Mobility

IT Life – Going Mobile

Michael Moore joined TechWeek Europe in January 2014 as a trainee before graduating to Reporter later that year. He covers a wide range of topics, including but not limited to mobile devices, wearable tech, the Internet of Things, and financial technology.

Follow on: Google +

ClickSoftware’s Tim Faulkner talks mobile working, wearables, and why keeping on top of tasks can often be a juggling act for IT departments

Tell us about your company, how long have you been in IT and what are your areas of expertise?

ClickSoftware helps organisations overcome some major challenges in delivering excellent customer service. Our technologies use optimisation algorithms, mobility, artificial intelligence, and social collaboration to enable any service organisation to increase service response and quality for its customers, improve workforce productivity, and streamline processes efficiency.

Prior to ClickSoftware, I worked for a number of enterprise software vendors. In the late 90s I was working in R&D and consulting roles within the ERP domain, specialising in multi-national implementations that took into consideration cross border logistics flows and consolidated reporting. I was then interested in how we could make these big systems easier to navigate and get value out of the data stored within them using web technologies, analytics and reporting tools.

Now, I’m dedicated to the mobile workforce space. It’s a fascinating area and touches on the main themes of today’s technology discussions including Mobility, Internet of Things and Big Data.

Tim FaulknerWhat’s the favourite IT project that you’ve ever worked on?

My favourite would have to be the mobile workforce management programme I worked on with Portugal Telecom. The business was completely focussed on transforming its operations. It was a classic success story. There was a clear vision and that made it a rewarding experience for all involved when we made a real, quantifiable impact on their operations.

What technologies were you involved with ten years ago?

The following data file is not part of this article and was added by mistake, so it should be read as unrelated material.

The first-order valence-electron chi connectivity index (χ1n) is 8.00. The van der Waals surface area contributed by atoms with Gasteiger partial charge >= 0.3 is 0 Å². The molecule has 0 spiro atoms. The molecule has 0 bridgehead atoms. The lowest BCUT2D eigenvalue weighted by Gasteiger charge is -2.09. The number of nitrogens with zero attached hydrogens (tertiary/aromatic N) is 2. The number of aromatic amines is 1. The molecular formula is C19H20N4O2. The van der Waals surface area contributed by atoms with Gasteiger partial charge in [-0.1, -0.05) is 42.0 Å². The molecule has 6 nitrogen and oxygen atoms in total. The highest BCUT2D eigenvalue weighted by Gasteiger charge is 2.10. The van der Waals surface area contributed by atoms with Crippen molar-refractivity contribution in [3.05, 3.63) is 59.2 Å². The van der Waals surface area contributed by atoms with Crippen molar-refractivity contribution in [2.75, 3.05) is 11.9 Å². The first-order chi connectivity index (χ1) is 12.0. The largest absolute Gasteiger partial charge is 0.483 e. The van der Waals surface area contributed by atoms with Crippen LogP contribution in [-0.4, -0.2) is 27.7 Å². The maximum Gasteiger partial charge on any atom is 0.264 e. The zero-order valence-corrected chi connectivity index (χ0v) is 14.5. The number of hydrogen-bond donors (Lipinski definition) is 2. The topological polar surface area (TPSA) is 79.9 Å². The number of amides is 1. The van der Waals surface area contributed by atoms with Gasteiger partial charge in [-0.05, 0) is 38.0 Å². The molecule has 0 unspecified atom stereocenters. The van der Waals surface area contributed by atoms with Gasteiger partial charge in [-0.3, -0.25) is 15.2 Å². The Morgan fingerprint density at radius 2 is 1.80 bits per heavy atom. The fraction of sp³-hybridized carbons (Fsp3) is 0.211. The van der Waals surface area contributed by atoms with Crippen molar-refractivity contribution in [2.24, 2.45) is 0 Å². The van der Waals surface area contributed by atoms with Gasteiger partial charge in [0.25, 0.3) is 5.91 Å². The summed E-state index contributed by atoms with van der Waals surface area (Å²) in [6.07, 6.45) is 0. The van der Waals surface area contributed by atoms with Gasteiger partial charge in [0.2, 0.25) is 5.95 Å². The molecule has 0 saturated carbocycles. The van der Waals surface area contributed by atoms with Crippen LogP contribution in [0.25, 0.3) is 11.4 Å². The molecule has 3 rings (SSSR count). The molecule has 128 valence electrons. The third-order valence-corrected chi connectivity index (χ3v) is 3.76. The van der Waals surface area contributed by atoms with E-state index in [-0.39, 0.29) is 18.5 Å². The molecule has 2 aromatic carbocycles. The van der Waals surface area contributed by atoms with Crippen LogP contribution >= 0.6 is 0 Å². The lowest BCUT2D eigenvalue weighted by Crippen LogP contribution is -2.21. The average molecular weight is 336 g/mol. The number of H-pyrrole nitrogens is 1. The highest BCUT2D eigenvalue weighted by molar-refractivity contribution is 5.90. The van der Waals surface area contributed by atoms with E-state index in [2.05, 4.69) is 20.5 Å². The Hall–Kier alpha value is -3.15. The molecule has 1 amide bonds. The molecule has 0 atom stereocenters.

Ten years ago I was at a start-up, working with a mobile application on rugged devices that would read RFID tags or barcodes to ensure traceability in the fresh produce supply chain.

What do you expect to be using in ten years’ time?

Many years ago I was promised a jet pack. Weren’t they supposed to be released by now?

As a knowledge worker, I don’t expect to be wholly reliant on a Google Glass-type device, but I do believe that devices and wearables will continue to evolve and be supported by better voice controls. I also look forward to a seamless experience as I consume data and carry out tasks, whether it’s from home or work and anywhere in between.

If I can make a request, while face to face meetings are irreplaceable, I do hope we will all have better remote conferencing capabilities that will allow us to be better engaged and productive while reducing our carbon footprint!

What do you think is the greatest challenge for an IT company or department today?

Juggling! Technology is widely accepted as an enabler of better performance and maintaining a competitive edge. As such, IT departments are increasingly expected to be dynamic business partners and drive innovation. However, delivering on this expectation is tough, especially when you consider how reliant business is on the smooth running of day to day IT operations. It’s a process of juggling many balls while simultaneously developing new balls and only dropping the old ones when the full cycle is up and running. Quite a juggling act.

To cloud or nor to cloud?

Cloud, most definitely. Cloud allows quicker deployments and frees up the IT department to focus on innovation rather than just keeping the existing systems ticking over.

Who is your tech hero and who is your tech villain?

My tech heroes are the techies in R&D and our consulting group that create solutions which allow our customers to attain their objectives of customer service excellence.

My tech villains are the monolithic and unwieldy custom-made systems that hold businesses back from being the industry leaders they could be.

What’s your favourite device ever made and what do you use the most?

My iPhone is by far the most impressive device I have ever come across, mostly for the number of technologies it has displaced. Victims I can account for personally are: my tablet, my satellite navigation system, my road atlas, my camera, my pen and my notebook!

Apart from your own, which company do you admire the most and why?

In the technology world, it is difficult not to think of the great innovator Apple first, delivering both outstanding products and user experience.

What did you want to be when you were a child?

I wanted to be an architect, though of the construction kind not IT.

Tim Faulkner is VP EMEA at ClickSoftware

How much do you know about business mobility? Take our quiz!